How student radio could be your ticket to your dream job

There are few things better than student radio. But surely sitting behind a mic every week playing the latest Kanye West album on loop can’t lead to a decent job?
Kim Connor Streich
Kim Connor Streich

This post was written by an external contributor. Conor dissects all the skills working in student radio can give you.

There are few things better than student radio. It is where all ten people who listen to it go to hear hipsters talk about music, musicals played on an ‘ironic’ comedy show, and, inevitably, hear hipster musicals. The very same presenters might even put on local club nights, DJ at student union events, or be behind the music you hear in the SU building. But surely sitting behind a mic every week playing the latest Kanye West album on loop can’t lead to a decent job?

Actually, student radio can give you a massive head-start. The transferable skills for your CV alongside what can also be the most enjoyable parts of your university experience are difficult to develop to the same extent elsewhere. Here are just some of the unique selling points student radio can provide.

It teaches you how to network

The dreaded word: networking. I can hear you shuddering at the mere thought of going to networking events, totally overwhelmed and intimidated by the big-wigs of the industry you’re interested in. “How do I approach someone?”, “What do I even say!?”.

Experience in radio, however, can help you tackle this situation with considerably more confidence (because, let’s be honest, no-one really likes networking). It is a real skill to be able to talk to people efficaciously, especially when you don’t know them, but radio is a crash-course in how to communicate.

As a reporter on a news team, for example, you’ll have to approach fellow students or members of the public for vox-pops to go on the show. You will be using a mini-elevator pitch to try and convince them to give you the audio you need.

The networks available that you can take advantage of in student radio are there. While I was Head of Sport at, Edinburgh’s student radio station, I made a huge effort to get my team covering as many professional sports as possible. This meant talking to PR people at huge clubs, as well as managers and players for interviews. All of this helps you to develop that crucial skill of having a rapport with someone naturally, something you can take to any industry.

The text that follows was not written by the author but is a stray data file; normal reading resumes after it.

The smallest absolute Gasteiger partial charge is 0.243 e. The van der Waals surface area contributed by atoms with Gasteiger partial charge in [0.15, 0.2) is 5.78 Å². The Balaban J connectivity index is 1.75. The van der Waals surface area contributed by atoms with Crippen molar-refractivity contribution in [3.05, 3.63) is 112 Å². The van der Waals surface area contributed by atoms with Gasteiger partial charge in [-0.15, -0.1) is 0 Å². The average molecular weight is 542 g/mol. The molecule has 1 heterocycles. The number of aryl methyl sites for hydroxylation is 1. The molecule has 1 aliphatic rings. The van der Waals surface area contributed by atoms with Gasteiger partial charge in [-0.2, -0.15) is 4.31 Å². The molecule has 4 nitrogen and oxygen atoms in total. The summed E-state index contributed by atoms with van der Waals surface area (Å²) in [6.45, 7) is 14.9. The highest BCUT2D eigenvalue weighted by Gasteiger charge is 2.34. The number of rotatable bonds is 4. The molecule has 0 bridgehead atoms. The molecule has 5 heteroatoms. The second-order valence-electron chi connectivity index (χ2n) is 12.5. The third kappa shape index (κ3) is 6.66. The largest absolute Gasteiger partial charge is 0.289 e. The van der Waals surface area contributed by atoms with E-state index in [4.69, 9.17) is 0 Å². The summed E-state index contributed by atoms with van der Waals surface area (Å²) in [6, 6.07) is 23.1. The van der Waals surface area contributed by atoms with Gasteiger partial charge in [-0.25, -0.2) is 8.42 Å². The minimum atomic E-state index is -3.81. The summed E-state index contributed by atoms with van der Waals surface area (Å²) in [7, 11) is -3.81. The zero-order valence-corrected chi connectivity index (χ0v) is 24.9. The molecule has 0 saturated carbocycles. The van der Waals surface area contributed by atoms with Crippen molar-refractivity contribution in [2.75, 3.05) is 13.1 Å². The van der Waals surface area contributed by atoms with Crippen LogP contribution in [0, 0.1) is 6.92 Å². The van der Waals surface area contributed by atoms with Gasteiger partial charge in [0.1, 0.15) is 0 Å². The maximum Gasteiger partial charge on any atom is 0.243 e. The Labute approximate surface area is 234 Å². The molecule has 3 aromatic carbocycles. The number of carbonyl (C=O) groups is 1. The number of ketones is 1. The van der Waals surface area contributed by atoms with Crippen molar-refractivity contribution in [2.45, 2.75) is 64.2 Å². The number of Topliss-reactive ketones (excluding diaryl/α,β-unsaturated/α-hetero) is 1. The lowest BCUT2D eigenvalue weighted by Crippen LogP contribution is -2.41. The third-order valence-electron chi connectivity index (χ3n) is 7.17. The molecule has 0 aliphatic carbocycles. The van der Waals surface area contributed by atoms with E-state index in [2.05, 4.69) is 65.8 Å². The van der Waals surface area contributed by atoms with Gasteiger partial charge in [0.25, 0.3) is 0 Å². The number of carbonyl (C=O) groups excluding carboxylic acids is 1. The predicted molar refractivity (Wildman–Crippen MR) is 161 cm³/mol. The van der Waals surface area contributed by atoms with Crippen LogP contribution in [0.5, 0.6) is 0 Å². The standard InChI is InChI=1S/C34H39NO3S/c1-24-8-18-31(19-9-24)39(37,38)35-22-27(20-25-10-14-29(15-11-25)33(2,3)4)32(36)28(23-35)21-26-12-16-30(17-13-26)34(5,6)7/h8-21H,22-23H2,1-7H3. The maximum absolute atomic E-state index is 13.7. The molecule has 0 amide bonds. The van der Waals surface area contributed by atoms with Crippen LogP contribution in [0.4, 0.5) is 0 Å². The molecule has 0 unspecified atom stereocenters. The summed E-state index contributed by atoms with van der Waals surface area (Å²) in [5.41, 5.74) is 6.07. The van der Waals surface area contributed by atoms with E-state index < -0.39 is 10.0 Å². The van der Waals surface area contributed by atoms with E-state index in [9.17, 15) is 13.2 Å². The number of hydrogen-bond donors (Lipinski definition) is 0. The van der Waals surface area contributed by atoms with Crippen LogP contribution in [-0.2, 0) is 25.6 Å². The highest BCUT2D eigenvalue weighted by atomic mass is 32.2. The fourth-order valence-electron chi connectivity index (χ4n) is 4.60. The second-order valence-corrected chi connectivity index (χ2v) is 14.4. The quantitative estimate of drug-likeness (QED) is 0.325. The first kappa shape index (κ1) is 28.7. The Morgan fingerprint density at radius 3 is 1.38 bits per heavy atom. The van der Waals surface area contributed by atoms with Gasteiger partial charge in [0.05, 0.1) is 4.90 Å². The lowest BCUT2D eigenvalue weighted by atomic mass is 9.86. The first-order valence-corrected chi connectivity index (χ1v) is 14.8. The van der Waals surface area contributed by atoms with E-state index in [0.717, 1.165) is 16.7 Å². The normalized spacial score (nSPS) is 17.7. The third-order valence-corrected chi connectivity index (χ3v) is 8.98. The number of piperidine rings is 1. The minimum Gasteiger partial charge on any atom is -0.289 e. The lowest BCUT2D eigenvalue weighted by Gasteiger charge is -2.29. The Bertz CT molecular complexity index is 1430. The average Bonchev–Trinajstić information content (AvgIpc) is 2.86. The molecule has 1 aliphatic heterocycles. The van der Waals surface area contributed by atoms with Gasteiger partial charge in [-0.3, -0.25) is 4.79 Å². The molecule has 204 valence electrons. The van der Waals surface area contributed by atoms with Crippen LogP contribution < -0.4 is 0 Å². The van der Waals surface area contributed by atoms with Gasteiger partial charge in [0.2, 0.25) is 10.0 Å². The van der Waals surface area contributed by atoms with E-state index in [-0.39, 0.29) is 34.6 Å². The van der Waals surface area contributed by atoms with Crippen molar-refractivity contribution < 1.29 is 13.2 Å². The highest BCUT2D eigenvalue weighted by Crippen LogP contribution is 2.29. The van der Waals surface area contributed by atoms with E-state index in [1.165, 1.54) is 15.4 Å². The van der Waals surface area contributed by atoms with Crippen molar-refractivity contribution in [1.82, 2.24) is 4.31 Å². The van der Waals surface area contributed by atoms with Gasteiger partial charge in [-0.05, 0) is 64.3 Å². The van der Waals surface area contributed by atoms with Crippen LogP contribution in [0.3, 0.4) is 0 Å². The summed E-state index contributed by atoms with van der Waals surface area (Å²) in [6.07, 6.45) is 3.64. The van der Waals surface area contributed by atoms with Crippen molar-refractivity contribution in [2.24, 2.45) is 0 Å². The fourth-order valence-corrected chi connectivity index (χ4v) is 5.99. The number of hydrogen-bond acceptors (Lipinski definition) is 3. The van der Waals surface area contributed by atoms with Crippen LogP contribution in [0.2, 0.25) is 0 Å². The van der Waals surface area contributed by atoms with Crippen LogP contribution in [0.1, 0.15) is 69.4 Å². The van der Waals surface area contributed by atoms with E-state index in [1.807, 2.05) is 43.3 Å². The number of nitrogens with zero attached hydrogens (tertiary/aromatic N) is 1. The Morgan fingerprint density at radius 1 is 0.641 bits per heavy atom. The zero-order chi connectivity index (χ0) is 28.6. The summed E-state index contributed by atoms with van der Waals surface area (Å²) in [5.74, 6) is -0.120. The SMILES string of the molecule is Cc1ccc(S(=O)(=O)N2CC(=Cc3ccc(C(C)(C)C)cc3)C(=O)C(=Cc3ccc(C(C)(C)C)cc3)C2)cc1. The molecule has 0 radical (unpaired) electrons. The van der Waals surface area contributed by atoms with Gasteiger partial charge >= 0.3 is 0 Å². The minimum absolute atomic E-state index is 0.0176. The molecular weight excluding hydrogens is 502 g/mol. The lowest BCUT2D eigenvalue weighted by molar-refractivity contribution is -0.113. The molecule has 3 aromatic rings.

Industry connections

Take a look at the Student Radio Association’s alumni. Established to support student radio, extraordinary talents such as Radio 1’s Greg James have been recognised at the annual SRA Awards. The awards themselves are incredibly competitive, but the people that you meet and who hear your entries really are the peak of the media industry. The right person listening to your demo at the right time could lead to a start in radio.

In addition, the SRA also put on Regional Training Days every term where industry professionals provide workshops and advice. Take advantage of these opportunities, and never forget that the students sat next to you could be great contacts in the future, and employers are always impressed by a strong contacts book.

This isn’t just restricted to the media industry. Say you want a job in the arts, or in business. If you structure your show around interviews and packages where you go out and meet the people involved, and you keep in contact with them, opportunities can easily come from that very same person who chatted to you for ten minutes in your second year.


This seems an obvious one, but it is a skill that radio develops arguably more than any other. The ability to concisely describe a song or an album, or to introduce a special guest, or to ask the right question and have it understood, is not easy. Listen to the best in the business on the BBC or LBC and you’ll hear some of the best communicators in the country. Listen to local radio, and you can hear that even paid professionals often struggle to communicate perfectly.

As a student involved in student radio, you will have a huge head-start over other applicants for jobs which feed off good communication skills. Sales, HR, PR and Communications (the clue is in the name with that one) and many others are desperate for people who can communicate well.


This can often be a cliché. ‘I work well in a team and by myself’ is a pre-requisite for any job, and while some are better at it than others everyone will have some level of experience in both. Therefore, it is crucial to stand out from the crowd.

Student radio is a collaborative effort. The unsung technicians will keep the station running by all means necessary (don’t get me started on the great mixing desk meltdown of 2014…), while the station manager will rely on their committee to run training, organise social events, and keep the station financially secure. FreshAir, for example, had a committee of 20, each one of us working together as a team to provide the best radio we could.

Doing an outside broadcast, where you broadcast live from somewhere other than the studio, can provide a real-life example of teamwork. In those situations, nothing can go wrong. Tech must work perfectly and in sync with presenters and producers, all of whom are working together but with independent roles simultaneously.

With student radio on your CV and the skills you gain clearly highlighted with examples clearly in interviews or on job applications, mucking about with your mates on student radio really can provide you with a ticket to your dream job.

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